According to NerdWallet, the average US household credit card debt stands at $15,706. That’s a pretty big amount of debt. One of the quickest ways to get out of debt is with the use of balance transfer cards. Balance transfer cards do exactly what their name entails. They allow you to transfer the balance from one credit card to another and make interest-free payments for a set time frame. You will be surprised how quickly you can pay off your debt when you aren’t paying the interest. If you feel trapped by your debt, check out our Get Out Of Credit Card Debt blog post Here.

What to Know Before Closing Credit Cards

You’ve made the decision, it’s time to let go and move on, but before you do make sure you prepare yourself for what’s coming!

Your Credit Will Be Effected

As stated above, after closing accounts your credit score will most likely drop. Consider closing the newer accounts before the older ones as older accounts hold more weight when determining your score. Once the account is closed your payment information will remain on your report for years to come. Positive payment info can remain for up to 10 years on your report (This is a good thing.) Whereas negative payment info can last up to 7 years.

Satisfy Your Balance/Redeem Rewards

Most (but not all) credit card companies won’t close accounts until your balance is at zero. Find what your credit card company allows. It’s always better to pay the account off first before closing. If you don’t think you can pay the account off, consider 0% balance transfer cards as previously mentioned.

If your credit card gives out rewards, make sure you redeem them before you close the account. If the account is closed before redeeming your rewards, you’ll most likely miss out on everything you’ve “earned.”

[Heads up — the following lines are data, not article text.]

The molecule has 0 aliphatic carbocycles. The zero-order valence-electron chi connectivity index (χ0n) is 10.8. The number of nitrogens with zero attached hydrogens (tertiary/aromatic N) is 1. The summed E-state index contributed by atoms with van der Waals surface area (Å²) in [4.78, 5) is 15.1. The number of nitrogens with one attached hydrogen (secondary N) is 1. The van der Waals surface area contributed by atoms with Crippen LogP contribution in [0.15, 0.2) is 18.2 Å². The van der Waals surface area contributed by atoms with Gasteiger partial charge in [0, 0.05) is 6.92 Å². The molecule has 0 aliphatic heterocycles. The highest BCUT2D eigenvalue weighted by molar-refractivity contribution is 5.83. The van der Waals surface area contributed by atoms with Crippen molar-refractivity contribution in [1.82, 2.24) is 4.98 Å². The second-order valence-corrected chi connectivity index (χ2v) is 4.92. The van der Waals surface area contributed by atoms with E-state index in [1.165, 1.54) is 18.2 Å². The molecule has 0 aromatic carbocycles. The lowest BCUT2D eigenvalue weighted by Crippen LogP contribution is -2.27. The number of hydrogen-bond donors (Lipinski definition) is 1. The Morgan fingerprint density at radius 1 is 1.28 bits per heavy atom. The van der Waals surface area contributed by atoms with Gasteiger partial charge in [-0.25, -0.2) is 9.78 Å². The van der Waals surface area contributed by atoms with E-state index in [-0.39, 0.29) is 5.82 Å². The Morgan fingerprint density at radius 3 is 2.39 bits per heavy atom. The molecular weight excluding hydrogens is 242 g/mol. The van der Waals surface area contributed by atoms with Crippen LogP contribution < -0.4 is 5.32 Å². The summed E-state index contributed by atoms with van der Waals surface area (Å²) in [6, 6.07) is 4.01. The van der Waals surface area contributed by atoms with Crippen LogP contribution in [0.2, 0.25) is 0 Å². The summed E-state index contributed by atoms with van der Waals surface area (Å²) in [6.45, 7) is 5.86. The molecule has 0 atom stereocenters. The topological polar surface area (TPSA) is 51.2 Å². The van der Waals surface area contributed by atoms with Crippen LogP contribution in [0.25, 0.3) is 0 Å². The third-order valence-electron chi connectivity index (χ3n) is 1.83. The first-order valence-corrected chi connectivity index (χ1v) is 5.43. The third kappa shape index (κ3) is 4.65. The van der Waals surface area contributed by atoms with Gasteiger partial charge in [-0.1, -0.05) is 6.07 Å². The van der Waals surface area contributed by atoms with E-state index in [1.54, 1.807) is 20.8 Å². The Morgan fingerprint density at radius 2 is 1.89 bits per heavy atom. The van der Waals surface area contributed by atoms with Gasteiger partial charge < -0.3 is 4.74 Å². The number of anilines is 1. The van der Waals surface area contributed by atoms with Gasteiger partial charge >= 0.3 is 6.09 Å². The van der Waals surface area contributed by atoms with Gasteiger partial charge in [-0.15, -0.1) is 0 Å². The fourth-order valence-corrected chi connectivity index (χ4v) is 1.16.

Closing Your Account

You’ve read the risks, you’ve satisfied the balance and you’ve redeemed your rewards. The time has come to put your card to rest (R.I.P.)

RIP Steve's Card

Contact your credit card company and break the news to them. Some companies will let you cancel online while others will require you to talk over the phone to a representative. Visit your credit card company’s website and/or give them a call to let them know you wish to close your account. Double check with the representative to ensure there’s no residual interest about to hit your account that you may need to pay. Too many times have I seen a situation where someone thinks they closed their account only to have it remain open and go derogatory.

Get Verification! This should go without saying. After you confirm your account as closed ask the representative to send you a verification email. Be patient, sometimes it can take a month for the account to close. Once you get verification of the closed account, check your report. Check your report on your credit monitoring service or go to a free credit report site like credit karma or credit sesame. Get in contact with the credit card company if your credit report is still reporting the account as open. If you don’t have credit monitoring, take advantage of our 3 months free offer here.

Need Help with Your Credit?

Afraid your credit might not be where it needs to? Can’t read your credit report? We know credit is confusing. That’s why we give out free credit consultations. We’ll take a look at your report and point you in the right direction. Fill out the form below and find out what you can do to better your credit score.